Without any forethought, I recently found myself out in the backyard, gardening gloves on, a small saw and clippers in hand. We have a space behind our garage where someone once thought to build a raised bed for a garden. Half the joy of a garden is in the gazing at it, and this spot is supremely hidden. I imagine only lettuces and herbs might grow in its narrow shade of the garage and backyard fences that keep our neighbors strangers. I don't want to tend lettuces and herbs in this forgotten corner of the backyard. I've ignored it for years and would not think of the spot at all but for a charming white picket fence that surrounds it. Whoever built the bed all those years ago must have had a dog, for why else fence in a small shady section behind a garage in an otherwise entirely enclosed yard?
Blood flows. Minds think. Weeds grow. On Saturday, I pulled up the roots of thorny weeds, scooped dead branches into our yard refuse bin, bundled tubes from the defunct irrigation system, raked tidy lines in the dirt around and inside the bed, and wondered about what this out-of-the-way spot might be used for. Blood flows. Minds think. Egos lie.
I don't know what the spleen does, but the ego is a different story. After so many years of keeping journals and meditating, I know when my ego lifts like a porcupine's needles or a skunk's tail, instinctively guarding me, protecting me when the hard shell of protective armor rises and exposes an inch of my own soft belly of truth. I know when my ego chooses words like wonder, feigning innocence, as if I'd never considered it before. As if the truth is not what led me to the shears. I am lying to you: I did not wonder what this out-of-the-way spot might be used for. It is the reason I wandered to the backyard and spent hours clearing the brush.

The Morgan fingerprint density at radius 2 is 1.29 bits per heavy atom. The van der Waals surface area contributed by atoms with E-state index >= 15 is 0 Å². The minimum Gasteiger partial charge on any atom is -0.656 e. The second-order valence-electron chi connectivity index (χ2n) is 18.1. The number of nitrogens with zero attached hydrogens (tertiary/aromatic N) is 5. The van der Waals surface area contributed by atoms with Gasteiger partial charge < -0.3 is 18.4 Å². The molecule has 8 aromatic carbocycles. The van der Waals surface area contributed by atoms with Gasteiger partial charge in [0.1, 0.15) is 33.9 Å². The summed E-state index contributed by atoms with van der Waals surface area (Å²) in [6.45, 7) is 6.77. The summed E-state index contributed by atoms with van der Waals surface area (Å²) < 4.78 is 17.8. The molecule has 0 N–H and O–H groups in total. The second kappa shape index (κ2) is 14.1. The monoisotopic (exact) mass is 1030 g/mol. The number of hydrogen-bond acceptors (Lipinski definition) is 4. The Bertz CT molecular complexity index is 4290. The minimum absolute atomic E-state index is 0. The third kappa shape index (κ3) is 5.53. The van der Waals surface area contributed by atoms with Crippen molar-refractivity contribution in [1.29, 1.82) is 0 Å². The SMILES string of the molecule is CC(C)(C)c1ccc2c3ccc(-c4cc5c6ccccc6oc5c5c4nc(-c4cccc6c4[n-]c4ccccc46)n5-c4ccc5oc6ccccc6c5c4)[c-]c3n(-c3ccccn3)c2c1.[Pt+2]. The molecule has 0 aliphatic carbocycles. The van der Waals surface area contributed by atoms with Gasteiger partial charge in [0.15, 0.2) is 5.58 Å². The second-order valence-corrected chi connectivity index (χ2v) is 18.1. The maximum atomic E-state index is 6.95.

The space is nine feet wide, another two or three if I measure beyond the fence to the concrete wall at the back of our property. Lengthwise, the space is probably twenty feet. Some people, like Darby, can visualize beyond over-grown orange trees, piles of mulch, debris from when the trimmers cut back the mulberry at the start of the fire season. At least a year ago, he suggested that the spot might be good for a writing studio. He has his own studio in the house, and for years I've worked from the dining table. A "she shed," he called it. A room of my own, I thought.
Why lie about that? What stake does the ego have in a little she shed, a little clean up of the backyard? A big one, apparently. As I raked the clutter away, pushing crisp leaves into the green bin in order to stuff in more twigs, the nine (or twelve) by twenty of the space became clear. The area could accommodate a cabin larger than one I once lived in, Thoreau-style, not far from Walden Pond. I could imagine a desk, perhaps a daybed, a music stand. The walls, painted with white-board paint or simply white or unpainted, could be covered with maps outlining the book I've been writing. I could unselfconsciously try out new song ideas, practice clarinet, talk to myself (as I tend to do when I'm writing), or sit in the quiet -- because as I pulled up a vine, I realized how well the garage and fences muffled street noise -- and drink tea.
And the heart beats, and the blood flows, and the mind, the mind, the mind thinks.
My mind turned to how much I don't know about building a little cabin. Because of everything I don't know how to do, I couldn't do it myself. Foundations. Studs. Electricity. Roofs. Supports. Windows. Doors. I can't even really correctly measure. I would have to hire an expert. Services and materials. My needle-y ego raised its fear-mongering head:
What if whatever I create inside that cabin never earns back what it cost to build the space?
I found myself pacing in the dirt, watching the noon sunlight lift higher on the garage wall. What if after all the effort and money, I never make anything worthwhile? What if whatever I write in there never earns back a penny?